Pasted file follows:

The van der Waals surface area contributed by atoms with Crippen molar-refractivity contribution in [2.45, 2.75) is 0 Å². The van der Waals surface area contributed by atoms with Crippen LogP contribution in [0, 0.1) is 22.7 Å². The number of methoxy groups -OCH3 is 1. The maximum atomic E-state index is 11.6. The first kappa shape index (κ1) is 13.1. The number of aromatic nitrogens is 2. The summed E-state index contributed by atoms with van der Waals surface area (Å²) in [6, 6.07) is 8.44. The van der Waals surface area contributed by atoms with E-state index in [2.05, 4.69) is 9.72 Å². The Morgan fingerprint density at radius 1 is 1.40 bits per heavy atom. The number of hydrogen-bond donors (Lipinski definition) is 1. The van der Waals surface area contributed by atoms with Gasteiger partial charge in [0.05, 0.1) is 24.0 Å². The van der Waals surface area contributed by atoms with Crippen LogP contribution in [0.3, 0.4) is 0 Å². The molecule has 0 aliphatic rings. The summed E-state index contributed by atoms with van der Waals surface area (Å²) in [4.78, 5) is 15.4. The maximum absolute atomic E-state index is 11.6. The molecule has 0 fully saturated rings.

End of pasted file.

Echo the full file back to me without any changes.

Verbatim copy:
The van der Waals surface area contributed by atoms with Crippen molar-refractivity contribution in [2.45, 2.75) is 0 Å². The van der Waals surface area contributed by atoms with Crippen LogP contribution in [0, 0.1) is 22.7 Å². The number of methoxy groups -OCH3 is 1. The maximum atomic E-state index is 11.6. The first kappa shape index (κ1) is 13.1. The number of aromatic nitrogens is 2. The summed E-state index contributed by atoms with van der Waals surface area (Å²) in [6, 6.07) is 8.44. The van der Waals surface area contributed by atoms with E-state index in [2.05, 4.69) is 9.72 Å². The Morgan fingerprint density at radius 1 is 1.40 bits per heavy atom. The number of hydrogen-bond donors (Lipinski definition) is 1. The van der Waals surface area contributed by atoms with Gasteiger partial charge in [0.05, 0.1) is 24.0 Å². The van der Waals surface area contributed by atoms with Crippen LogP contribution in [0.3, 0.4) is 0 Å². The molecule has 0 aliphatic rings. The summed E-state index contributed by atoms with van der Waals surface area (Å²) in [4.78, 5) is 15.4. The maximum absolute atomic E-state index is 11.6. The molecule has 0 fully saturated rings.